Weight gain is more common now, sleep and mood disturbances worsen and the menstrual cycle may shorten. Symptoms such as insomnia, rather than the broader developments of perimenopause, are what lead some women to seek help. During late perimenopause, periods can become irregular and hot flashes can occur.

Treatment: "In a younger woman who experiences premature ovarian loss or early menopause, birth control pills may be prescribed," says Dr. Blake. "It's a simple age-appropriate way to provide estrogen and progesterone." She adds that, in a woman over 45, the treatment would depend on her general health and whether she's still menstruating.

Dr. Pearlman says an intrauterine device (IUD) that releases hormones—but not estrogen—may be prescribed to control irregular menstrual bleeding. (Bonus: It also provides protection from unwanted pregnancy.) "Oral synthetic estrogen, used in oral contraceptives, may increase the risk of blood clots and stroke in older women. For symptoms of perimenopause, when contraception is not needed, progesterone alone may be an option."

Research has also suggested that low-dose antidepressants can be effective in the reduction of hot flashes, even when the woman does not suffer from depression, says Dr. Pearlman.

Your 50s: Menopause
Menopause occurs with the final menstrual period and is confirmed when a woman has missed her period for 12 consecutive months without any medical cause. Estrogen levels, once erratic during perimenopause, now dip to lower levels typical of the postmenopausal stage. Hot flashes, night sweats, a waning libido and short-term memory issues are the norm. Symptoms can occur years before, during and for several years following menopause.

Treatment: Treating menopause is not as simple as loading up on missing estrogen. A widely published Women's Health Initiative study reported in 2002 that menopausal women using a regimen of oral estrogen derived from pregnant horses and synthetic progestin therapy were at increased risk of breast cancer, clots and stroke. The use of menopause hormone therapy plummeted.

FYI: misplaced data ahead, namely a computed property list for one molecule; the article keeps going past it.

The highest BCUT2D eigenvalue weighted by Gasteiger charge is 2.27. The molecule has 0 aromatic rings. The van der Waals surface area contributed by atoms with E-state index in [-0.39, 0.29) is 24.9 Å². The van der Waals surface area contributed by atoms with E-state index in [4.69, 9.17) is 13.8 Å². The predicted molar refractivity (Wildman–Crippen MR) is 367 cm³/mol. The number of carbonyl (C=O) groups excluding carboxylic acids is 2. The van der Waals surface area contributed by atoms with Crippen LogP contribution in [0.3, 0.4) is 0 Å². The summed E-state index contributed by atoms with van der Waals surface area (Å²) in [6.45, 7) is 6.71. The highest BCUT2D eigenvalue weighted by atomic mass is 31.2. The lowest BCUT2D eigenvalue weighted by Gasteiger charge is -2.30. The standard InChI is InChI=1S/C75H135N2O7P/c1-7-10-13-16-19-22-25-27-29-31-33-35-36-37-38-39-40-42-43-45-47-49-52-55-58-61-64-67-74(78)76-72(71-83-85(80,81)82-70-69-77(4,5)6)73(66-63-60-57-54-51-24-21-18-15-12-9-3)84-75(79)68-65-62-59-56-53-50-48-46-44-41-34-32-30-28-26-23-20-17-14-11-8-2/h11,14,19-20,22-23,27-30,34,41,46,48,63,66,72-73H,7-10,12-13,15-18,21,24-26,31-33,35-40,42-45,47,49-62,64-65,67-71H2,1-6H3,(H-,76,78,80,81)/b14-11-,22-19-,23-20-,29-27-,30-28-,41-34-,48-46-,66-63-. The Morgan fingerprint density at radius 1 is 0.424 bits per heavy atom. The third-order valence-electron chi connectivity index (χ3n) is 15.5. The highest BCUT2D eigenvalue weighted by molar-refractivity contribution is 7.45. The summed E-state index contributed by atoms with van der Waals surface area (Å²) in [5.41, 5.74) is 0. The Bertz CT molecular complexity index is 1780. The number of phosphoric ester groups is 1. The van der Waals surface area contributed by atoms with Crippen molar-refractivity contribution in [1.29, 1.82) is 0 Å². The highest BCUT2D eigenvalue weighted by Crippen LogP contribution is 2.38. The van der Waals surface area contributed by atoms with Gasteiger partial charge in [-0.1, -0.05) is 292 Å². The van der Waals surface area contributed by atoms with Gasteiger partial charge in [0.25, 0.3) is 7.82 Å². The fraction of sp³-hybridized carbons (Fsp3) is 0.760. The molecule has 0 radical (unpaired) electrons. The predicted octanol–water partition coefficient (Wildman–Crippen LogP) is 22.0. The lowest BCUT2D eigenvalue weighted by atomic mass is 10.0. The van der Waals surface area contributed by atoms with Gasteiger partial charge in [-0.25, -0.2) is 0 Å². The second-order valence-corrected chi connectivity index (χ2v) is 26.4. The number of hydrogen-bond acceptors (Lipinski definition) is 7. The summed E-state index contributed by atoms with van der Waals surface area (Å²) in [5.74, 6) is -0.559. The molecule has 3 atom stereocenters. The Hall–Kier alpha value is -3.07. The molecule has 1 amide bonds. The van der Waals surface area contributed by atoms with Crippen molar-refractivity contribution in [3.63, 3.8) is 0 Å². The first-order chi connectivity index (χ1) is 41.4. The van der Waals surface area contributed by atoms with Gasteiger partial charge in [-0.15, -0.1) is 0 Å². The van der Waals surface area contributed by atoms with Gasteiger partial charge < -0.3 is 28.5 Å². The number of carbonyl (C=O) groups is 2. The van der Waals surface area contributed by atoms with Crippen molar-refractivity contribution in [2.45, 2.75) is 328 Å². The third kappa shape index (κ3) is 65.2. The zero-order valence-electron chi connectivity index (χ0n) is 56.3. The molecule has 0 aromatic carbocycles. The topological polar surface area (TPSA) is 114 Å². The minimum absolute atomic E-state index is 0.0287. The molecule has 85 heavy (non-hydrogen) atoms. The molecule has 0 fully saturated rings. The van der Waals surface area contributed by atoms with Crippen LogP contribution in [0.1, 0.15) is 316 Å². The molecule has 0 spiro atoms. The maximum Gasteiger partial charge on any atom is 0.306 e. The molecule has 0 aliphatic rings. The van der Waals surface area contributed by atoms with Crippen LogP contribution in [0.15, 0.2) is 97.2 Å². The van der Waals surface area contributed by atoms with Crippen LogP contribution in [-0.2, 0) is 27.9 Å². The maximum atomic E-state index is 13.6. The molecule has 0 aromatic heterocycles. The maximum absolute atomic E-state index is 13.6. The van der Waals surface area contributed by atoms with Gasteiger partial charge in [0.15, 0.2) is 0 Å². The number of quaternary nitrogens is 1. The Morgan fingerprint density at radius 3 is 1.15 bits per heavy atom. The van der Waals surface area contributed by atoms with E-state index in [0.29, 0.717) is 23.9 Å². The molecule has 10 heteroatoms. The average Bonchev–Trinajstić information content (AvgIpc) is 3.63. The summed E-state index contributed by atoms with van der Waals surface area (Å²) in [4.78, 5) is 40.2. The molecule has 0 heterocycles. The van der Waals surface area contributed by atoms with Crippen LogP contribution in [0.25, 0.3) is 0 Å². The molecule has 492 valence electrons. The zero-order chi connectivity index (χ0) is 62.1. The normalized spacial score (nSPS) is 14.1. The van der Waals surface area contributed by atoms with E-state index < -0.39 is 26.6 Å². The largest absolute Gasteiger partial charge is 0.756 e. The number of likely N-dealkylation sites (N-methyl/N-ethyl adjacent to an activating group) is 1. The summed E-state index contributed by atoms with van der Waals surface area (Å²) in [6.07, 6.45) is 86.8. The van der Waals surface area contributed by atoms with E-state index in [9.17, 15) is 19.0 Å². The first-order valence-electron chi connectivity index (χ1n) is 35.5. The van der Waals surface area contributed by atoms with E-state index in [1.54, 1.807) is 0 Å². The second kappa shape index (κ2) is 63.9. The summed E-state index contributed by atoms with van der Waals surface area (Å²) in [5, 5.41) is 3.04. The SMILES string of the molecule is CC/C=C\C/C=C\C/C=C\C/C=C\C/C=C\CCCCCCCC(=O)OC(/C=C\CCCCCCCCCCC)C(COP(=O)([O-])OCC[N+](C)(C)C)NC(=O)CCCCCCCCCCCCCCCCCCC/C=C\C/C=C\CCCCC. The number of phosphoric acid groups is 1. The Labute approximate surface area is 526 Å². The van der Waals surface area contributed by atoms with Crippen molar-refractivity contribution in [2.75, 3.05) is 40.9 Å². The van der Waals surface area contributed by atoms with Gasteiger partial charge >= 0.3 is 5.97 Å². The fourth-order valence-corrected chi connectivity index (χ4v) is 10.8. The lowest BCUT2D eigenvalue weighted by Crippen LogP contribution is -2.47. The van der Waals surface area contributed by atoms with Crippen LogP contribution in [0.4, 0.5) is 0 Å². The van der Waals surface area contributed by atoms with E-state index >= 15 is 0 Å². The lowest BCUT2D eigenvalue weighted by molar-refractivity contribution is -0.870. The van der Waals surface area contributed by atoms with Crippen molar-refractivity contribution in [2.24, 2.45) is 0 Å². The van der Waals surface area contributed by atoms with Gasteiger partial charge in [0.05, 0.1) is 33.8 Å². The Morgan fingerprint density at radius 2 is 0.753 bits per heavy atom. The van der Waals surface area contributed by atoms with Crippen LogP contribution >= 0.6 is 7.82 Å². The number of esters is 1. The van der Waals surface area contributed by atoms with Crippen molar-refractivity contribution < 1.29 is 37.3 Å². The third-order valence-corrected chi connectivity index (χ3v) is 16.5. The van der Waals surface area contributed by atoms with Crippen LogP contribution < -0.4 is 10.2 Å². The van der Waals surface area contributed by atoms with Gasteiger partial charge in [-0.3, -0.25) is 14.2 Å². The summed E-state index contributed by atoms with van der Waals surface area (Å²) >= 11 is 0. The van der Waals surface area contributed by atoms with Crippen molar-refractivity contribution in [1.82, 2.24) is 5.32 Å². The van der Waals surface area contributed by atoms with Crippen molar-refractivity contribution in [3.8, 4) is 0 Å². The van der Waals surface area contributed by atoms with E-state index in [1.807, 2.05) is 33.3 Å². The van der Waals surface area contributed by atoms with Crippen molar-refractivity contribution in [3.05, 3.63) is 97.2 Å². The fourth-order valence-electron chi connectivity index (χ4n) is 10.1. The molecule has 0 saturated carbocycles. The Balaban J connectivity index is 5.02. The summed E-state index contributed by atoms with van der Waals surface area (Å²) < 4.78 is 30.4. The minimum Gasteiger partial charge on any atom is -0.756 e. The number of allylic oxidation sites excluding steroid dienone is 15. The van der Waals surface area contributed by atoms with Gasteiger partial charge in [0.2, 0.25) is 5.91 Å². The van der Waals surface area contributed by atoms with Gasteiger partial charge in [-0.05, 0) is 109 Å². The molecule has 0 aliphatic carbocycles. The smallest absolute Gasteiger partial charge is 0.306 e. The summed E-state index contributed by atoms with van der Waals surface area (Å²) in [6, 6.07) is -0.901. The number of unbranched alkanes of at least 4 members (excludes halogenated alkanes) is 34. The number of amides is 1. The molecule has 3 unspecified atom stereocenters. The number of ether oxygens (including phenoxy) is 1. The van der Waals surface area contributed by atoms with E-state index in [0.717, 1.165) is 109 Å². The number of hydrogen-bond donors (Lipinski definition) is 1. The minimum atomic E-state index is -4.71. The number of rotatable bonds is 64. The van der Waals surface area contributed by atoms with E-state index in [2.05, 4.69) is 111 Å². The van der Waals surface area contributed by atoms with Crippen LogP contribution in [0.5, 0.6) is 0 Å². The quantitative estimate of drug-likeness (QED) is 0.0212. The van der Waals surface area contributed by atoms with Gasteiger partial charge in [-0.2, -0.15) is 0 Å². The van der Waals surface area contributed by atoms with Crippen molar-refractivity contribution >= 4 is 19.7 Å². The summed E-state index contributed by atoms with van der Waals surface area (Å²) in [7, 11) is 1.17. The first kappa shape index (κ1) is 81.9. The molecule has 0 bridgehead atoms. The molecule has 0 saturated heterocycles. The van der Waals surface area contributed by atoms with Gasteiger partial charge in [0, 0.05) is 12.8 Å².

By 2012, however, 15 of the top medi-cal associations, including the Society
of Obstetricians and Gynaecologists of Canada, endorsed a statement observing the significant benefits of hormone therapies for menopausal and recently postmenopausal women, noting that hormone replacement therapy "is an acceptable option for the relatively young, up to age 59 or within 10 years of menopause, and healthy women who are bothered by moderate or severe menopausal symptoms."

How close to menopause a woman is when she takes estrogen (and, sometimes, progesterone, too) seems to be an important factor. If you're a good candidate for the treatment, the closer, the better.
If your symptoms are limited to "vaginal dryness or discomfort with intercourse, the preferred treatments are low doses of vaginal estrogen," says the 2012 statement.

Recent studies have shown that menopausal hormone therapies, when started early enough, have a preventive role in combating heart disease and osteoporosis.

When can you expect to be finally symptom-free? It varies from woman to woman. Some can expect symptoms to end soon after menopause is official;  others will have symptoms for years. Research published in JAMA Internal Medicine found that many women experienced night sweats and hot flashes 4 1/2 years after their last period.

The bottom line: Comb through your personal and family histories with your doctor to make informed choices about treatment. "The decision to prescribe hormone therapy is a highly individualized one based on the symptoms, risks, stage and preferences of a woman, and it should be made in consultation with a physician who is an expert in this area," says Dr. Pearlman.

Here are three things you need to know about your hormones during menopause.

This content is vetted by medical experts

This story was originally part of "Navigating Menopause" in the June 2015 issue.
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Prevention & Recovery

Navigating menopause: Hormone therapy and other options